New Versatile Wind Turbine Installation Vessel: The Atlas C-Class
KNUD E. HANSEN continues to build on its portfolio of innovative designs and extensive experience in the offshore wind farm sector with a new platform: The ATLAS C-Class. Named after the Greek Titan tasked with holding up the sky and heavens above, this platform boasts unparalleled strength and durability.
With a jacking deadweight of 18,000 tonnes, 6,800 square metres of cargo deck area and a 3,000 tonne @ 37 metre crane, it is currently the only WTIV capable of carrying six of the new-generation 14-16 megawatt wind turbines, and at least five of the next generation 20+ megawatts turbines.
The jacking deadweight and crane capacity also enable the vessel to carry at least four of the extra-large monopile/transition piece foundations, which are required for the 14–16 megawatts turbines.
The impressive size and scale of this groundbreaking design is matched by its versatility and customizable features. The ATLAS C-Class is intended as a platform which will form the basis for further customization according to our clients’ objectives. Cranes, thrusters, generators and jacking systems can all be modified and selected based on manufacturer availability such that the vessel can be tailored to suit the individual needs of each client. This represents a significant departure from competitors that offer off-the-shelf products with little flexibility.
THE PRINCIPAL PARTICULARS OF THIS PLATFORM ARE AS FOLLOWS:
Length Overall (excluding helideck) 170.00 metres
Breadth, moulded 60.20 metres
Depth to Main Deck 13.20 metres
Draught, moulded @ 18,000 t deadweight 6.70 metres
Speed @ 6.50 m draught incl. 10% s.m. 12.0 knots
In keeping with the objective of design versatility, the cargo deck incorporates uniform girder spacing in both longitudinal and transverse directions such that foundations for equipment and turbine parts can be standardized and installed in many different locations and orientations.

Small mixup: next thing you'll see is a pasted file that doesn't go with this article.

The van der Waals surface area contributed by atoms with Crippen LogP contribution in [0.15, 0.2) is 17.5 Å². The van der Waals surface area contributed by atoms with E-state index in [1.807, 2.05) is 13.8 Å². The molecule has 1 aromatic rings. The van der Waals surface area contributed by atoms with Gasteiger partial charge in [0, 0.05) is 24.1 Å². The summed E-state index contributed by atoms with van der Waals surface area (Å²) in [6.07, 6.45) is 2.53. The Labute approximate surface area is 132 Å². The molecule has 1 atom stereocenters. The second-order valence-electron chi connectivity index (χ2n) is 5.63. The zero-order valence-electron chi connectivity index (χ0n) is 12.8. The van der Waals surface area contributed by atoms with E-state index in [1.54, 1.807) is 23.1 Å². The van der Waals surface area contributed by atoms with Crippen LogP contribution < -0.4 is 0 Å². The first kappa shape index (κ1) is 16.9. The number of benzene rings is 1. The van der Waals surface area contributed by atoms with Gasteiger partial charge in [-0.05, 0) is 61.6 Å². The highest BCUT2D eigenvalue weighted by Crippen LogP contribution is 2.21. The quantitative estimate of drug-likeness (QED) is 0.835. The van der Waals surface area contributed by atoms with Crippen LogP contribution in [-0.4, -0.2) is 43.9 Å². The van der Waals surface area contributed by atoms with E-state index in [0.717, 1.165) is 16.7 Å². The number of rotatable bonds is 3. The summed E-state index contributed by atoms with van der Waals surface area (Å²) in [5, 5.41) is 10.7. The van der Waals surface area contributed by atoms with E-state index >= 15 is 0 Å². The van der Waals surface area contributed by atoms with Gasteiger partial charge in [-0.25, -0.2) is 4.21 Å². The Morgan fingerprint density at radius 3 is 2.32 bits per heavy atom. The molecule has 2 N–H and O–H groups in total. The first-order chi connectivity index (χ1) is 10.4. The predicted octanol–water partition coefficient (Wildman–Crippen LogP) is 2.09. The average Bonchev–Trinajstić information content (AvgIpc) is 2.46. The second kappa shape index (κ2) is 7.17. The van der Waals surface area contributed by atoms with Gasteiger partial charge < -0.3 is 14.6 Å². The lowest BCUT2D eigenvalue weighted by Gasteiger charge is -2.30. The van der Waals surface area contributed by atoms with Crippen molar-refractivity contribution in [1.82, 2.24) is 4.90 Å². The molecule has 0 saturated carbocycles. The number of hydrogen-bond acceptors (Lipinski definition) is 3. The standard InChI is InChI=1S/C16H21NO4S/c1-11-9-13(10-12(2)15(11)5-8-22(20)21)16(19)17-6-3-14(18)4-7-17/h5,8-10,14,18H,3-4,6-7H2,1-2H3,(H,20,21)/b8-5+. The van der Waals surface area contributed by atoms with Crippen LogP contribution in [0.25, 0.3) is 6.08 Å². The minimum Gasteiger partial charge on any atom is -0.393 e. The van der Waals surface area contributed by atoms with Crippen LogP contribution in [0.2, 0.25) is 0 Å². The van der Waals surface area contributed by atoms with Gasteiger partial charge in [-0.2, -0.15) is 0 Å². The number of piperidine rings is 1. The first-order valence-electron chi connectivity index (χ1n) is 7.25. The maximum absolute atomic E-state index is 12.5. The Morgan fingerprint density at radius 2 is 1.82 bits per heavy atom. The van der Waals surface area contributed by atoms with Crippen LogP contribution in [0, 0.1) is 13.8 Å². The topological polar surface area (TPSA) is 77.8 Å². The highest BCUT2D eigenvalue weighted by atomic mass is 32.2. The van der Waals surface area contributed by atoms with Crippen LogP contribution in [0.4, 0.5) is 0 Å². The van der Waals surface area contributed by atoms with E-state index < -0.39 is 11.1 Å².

Energy savings and low emissions have been key drivers for the propulsion system. The vessel is powered by eight identical generators, each with 3,340 kilowatts of electrical power, which are arranged in two independent engine rooms. A DC grid system allows the engines to run at variable speed for maximum fuel efficiency. The DC grid system is coupled to a 4 megawatt battery pack for load leveling and peak shaving.
The batteries can supply “instant power”, which reduces the need for “spinning reserve power“ from generators running on standby (e.g. during DP operations), and they make it possible to recover approximately 60% of the energy that is used to jack the vessel to the operational height.
To further minimize power consumption, the vessel is equipped with some of the most efficient thruster units on the market. This includes four azimuthing stern thrusters, driven by highly efficient permanent- magnet motors and equipped with nozzles for maximum bollard pull. At the forward end, there are two tunnel thrusters and two retractable bow thrusters configured to maximize thrust. The platform is equipped with four 3-chorded trusswork legs which can support it in water depths up to 80 metres.
The spud cans are optimized for the lowest possible seabed penetration, and they are fitted with buoyancy boxes to reduce the draught in port, reduce the load on the seabed when the vessel is jacked up, and to help retract the legs out of muddy sea beds. The platform is elevated by a powerful high-speed electrical rack-andpinion jacking system designed for 5,000 load cycles.
This is significantly more than many of the competing designs and will ensure the leg racks will last the lifetime of the vessel. The optimal load balance of the vessel ensures the total jacking capacity of all four legs can by fully utilized in the fully loaded conditions.
The main deck of the accommodation block includes an operations center consisting of offices and meeting rooms as well as a hospital, day room, TV room, change room, and workshop. Above this is a large galley with spacious mess as well as ample provision rooms.
The three decks above include a total of 130 cabins for contractors, crew and officers. The top deck consists of a bridge with centerline and wing consoles and a large helicopter deck. Below the main deck is a gymnasium, cinema, TV room, games room, and sauna as well as a laundry room and store rooms.
Negotiations are currently ongoing with companies in the offshore wind sector to further develop the ATLAS C-Class platform based on their individual requirements. The ATLAS C-Class is the first in a series of planned WTIV platforms of varying sizes. One of those already under development is a smaller A-Class platform that can carry four 14 megawatt turbines and is equipped with a 1,600 tonne crane for clients who require a smaller variant to install wind turbines on pre-installed foundations.
The ATLAS C-Class has been developed completely inhouse, by the experienced staff of naval architects, marine engineers and designers at KNUD E. HANSEN who place the utmost importance on safety, efficiency and design ingenuity and have been doing so for over 80 years.
The products and services herein described in this press release are not endorsed by The Maritime Executive.